The Sportage can be a little noisy but not intrusively so and it is apparent that the suspension and chassis has been adapted for our conditions.
Our off-roading was pretty gentle but it came through with aplomb adding to its versatility. Of course it is never going to be a bush basher but with a 1600kg towing capacity will do well during a camping trip and the odd foray down the beach.
What do you get?
Kia usually has a generous hand with inclusions and the Sportage keeps all the standards we have come to expect, adding a few more touches to whet the appetite.
Our SLi boasted 17-inch alloys, auto headlights and wipers, dual-zone climate control, an excellent audio system with Bluetooth, iPod and USB auxiliary inputs, reverse camera and rear sensors, static cornering lights, auto dimming rear view mirror and heated folding wing mirrors among other niceties.
Safety is five-star and includes six airbags, ABS brakes, stability control, traction control, hill start assist and seatbelt pretensioners.
The main competition in this tight segment includes the biggest selling Mazda CX-5 ($39,470), along with the Toyota RAV4 ($37,990), Hyundai ix35 ($34,990), Mitsubishi ASX ($31,990), Volkswagen Tiguan ($38,480) and Ford Kuga ($39,240).
The Sportage Series II ticks a number of boxes for young families and couples as well as singles of most ages. It is versatile, looks good, drives well, is suitably priced and has good storage options.
Of course there are some issues like large A-pillars that hinder visibility, some road noise and a sometimes stiff ride but all in all there are far more advantages. While we thought the diesel was definitely the better performer it will be interesting to see whether buyers are willing to hand over an extra $3500.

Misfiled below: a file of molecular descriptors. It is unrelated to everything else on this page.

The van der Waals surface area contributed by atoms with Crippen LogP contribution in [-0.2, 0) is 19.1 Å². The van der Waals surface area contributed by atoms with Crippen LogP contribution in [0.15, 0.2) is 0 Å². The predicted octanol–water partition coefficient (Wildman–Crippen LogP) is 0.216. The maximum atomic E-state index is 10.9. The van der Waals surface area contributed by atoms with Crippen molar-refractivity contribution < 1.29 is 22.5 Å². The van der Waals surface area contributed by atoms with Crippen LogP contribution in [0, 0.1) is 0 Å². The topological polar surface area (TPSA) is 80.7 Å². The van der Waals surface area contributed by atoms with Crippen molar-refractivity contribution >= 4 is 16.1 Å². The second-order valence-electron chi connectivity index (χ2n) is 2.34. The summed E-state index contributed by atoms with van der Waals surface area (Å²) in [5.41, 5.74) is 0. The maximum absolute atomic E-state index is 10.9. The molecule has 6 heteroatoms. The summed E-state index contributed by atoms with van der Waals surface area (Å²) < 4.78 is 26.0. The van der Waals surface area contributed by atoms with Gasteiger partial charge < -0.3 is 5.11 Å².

Official combined figures list the diesel at 7.2 litres per 100km and while we exceeded that by close to two litres during urban forays we used as little as 5.0 litres/100km on some long highway drives.
You do have the option to switch to ECO mode which does save on fuel.
Kia also offers a five-year unlimited kilometre warranty and capped price servicing over that same period.
This new Sportage looks pretty much the same except for changes to the reflector cluster and rear bumper.
Its sporty lines, slick tucks, trademark Kia grille and proud stance add to its appeal.
What matters most
What we liked: Good looks, comfortable ride, drop in price.
What we'd like to see: Reverse camera as standard, auto-tailgate option in cheaper models.
Warranty and servicing: Kia offers an unlimited kilometre warranty with five-year/75,000km fixed-price servicing. Average price of $432 annually.
Model: Kia Sportage SLi.
Details: Five-door active four-wheel drive medium SUV.
Engine: 2.0-litre, in-line four cylinder diesel generating maximum power of 135kW @ 4000rpm and peak torque of 392Nm between 1800rpm-2500rpm.
Transmission: Six-speed automatic.
Consumption: 7.2 litres/100km (combined average).
Bottom line (plus on-roads): $35,490 (SLi petrol $31,990).